Study Shows Fuel Economy Essential for Big 3
Did they need a study to know that? With them, you never know. In Can Proactive Fuel Economy Strategies Help Automakers Mitigate Fuel-Price Risks? (pdf), Michigan’s Transportation Research Institute (UMTRI) says that "the strategy with the best financial outcome for domestic automakers is to focus on improving fuel-economy across their lineups" and that the industry's assumption that fuel economy is only important to people when gas prices are high is erroneous (they investigated future scenarios with gasoline at $3.10, $2.30 and $2 per gallon).
Walter McManus of the UMTRI said:
What is surprising is that each automaker is financially safer if they follow a proactive fuel-economy strategy, regardless of what their competitors do. Sure, Ford might not capture sales if their competitors make a better car that has high fuel economy, but what is certain is that Ford cannot capture those sales without higher fuel economy.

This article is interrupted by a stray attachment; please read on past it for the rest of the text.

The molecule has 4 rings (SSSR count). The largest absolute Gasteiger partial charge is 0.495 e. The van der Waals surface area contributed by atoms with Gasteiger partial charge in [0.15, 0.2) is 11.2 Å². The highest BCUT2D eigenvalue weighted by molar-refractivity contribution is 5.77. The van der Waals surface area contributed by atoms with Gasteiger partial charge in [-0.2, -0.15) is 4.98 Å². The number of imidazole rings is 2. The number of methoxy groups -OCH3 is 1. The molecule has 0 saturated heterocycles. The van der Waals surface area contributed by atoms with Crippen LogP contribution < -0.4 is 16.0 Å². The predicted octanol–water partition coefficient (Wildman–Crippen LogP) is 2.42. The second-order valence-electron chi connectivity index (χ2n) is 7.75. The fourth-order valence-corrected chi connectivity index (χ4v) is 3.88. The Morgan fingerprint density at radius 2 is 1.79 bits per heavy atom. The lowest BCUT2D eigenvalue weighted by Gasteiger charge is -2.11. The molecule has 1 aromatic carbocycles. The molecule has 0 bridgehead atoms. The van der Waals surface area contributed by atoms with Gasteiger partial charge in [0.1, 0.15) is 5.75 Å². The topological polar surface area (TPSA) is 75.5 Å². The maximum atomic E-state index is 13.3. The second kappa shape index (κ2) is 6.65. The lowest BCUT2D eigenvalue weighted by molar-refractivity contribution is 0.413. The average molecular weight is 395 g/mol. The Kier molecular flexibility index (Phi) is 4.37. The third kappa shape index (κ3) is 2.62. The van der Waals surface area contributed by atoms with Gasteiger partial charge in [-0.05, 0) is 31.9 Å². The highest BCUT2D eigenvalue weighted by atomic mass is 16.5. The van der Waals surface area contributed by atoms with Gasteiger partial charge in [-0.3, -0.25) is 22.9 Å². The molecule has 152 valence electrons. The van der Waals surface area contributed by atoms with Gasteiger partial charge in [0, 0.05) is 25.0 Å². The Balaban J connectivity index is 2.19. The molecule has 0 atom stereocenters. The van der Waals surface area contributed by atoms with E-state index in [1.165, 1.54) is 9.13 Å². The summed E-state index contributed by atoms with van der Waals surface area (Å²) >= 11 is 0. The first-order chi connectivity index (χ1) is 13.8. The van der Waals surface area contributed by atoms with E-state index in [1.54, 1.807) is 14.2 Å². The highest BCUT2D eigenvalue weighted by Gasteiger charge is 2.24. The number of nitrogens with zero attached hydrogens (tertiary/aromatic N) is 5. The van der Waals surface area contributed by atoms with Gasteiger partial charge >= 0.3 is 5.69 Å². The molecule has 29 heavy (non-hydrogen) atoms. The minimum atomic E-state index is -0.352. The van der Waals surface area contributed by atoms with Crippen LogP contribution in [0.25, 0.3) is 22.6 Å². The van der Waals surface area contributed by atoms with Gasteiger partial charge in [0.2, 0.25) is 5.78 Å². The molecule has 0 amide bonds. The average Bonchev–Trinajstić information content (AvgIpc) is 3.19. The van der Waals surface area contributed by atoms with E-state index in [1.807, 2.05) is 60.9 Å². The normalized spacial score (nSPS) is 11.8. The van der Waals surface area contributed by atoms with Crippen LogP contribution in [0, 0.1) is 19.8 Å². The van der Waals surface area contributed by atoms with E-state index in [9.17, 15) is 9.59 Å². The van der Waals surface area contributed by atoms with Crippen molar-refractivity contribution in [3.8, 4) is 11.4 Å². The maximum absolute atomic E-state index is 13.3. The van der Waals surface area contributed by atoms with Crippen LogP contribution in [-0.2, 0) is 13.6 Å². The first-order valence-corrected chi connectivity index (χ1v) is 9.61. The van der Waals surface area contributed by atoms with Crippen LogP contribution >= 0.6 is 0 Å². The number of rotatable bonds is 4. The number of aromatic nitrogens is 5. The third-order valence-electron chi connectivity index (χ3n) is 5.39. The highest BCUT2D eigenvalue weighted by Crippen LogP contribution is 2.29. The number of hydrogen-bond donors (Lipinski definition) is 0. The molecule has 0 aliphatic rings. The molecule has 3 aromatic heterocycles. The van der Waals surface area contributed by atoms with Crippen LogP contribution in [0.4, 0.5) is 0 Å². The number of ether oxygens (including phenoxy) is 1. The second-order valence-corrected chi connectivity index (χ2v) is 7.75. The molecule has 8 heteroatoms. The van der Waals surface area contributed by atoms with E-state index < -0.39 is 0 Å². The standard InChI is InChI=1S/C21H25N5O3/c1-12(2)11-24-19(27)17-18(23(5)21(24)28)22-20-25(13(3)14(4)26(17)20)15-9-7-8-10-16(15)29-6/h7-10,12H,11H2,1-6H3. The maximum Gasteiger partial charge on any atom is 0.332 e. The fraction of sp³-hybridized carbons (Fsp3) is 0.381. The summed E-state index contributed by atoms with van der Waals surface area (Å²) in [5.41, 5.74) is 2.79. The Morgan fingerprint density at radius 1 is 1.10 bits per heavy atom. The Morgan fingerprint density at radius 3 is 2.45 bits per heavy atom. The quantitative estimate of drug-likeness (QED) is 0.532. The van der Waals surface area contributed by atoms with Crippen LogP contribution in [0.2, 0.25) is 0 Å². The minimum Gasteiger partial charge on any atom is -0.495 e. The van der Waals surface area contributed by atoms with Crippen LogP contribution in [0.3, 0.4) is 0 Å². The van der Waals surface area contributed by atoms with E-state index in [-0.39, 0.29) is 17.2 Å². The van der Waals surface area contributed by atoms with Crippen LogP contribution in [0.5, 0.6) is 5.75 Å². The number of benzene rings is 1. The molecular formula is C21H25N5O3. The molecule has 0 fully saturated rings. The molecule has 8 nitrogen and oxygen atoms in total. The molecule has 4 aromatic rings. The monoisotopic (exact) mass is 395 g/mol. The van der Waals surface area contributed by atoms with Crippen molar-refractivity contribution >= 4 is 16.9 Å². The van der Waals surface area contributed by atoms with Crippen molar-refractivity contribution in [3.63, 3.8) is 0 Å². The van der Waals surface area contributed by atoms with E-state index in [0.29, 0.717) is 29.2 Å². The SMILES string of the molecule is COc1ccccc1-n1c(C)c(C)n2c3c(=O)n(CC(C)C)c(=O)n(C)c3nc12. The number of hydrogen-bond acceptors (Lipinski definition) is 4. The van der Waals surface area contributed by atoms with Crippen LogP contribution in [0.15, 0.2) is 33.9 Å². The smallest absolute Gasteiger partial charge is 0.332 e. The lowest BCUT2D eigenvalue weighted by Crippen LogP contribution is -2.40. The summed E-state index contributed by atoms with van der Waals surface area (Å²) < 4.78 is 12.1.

From the study:
At $3.10 a gallon, a marketwide proactive fuel-economy strategy could save nearly 35,000 jobs at GM, Ford and DaimlerChrysler, while costing foreign automakers with plants in North America more than 19,000 jobs. By contrast, a business-as-usual approach could result in Big Three job losses of nearly 43,000, compared to less than 1,900 job cuts at the foreign transplants.
When will automakers understand that fuel efficiency is not just important to nature, people's wallet and many countries' national security, but that it is also important to their bottom line? They've started moving, but not nearly fast enough. In the short-term, GM, for example, could probably modify and bring over fuel efficient European Opel models much faster than it can create new ones. But to really make a difference they'll have to do something like what Amory Lovins is preaching (ultra-light, ultra-efficient hypercars).
Of course, there are also downsides to fuel efficiency: When fuel prices are low, it can encourage people to drive longer distances than they otherwise would, negating the environmental benefits of the gas-sipping cars. That's why a carbon tax might be necessary if peak oil doesn't take care of keeping fossil fuel prices high.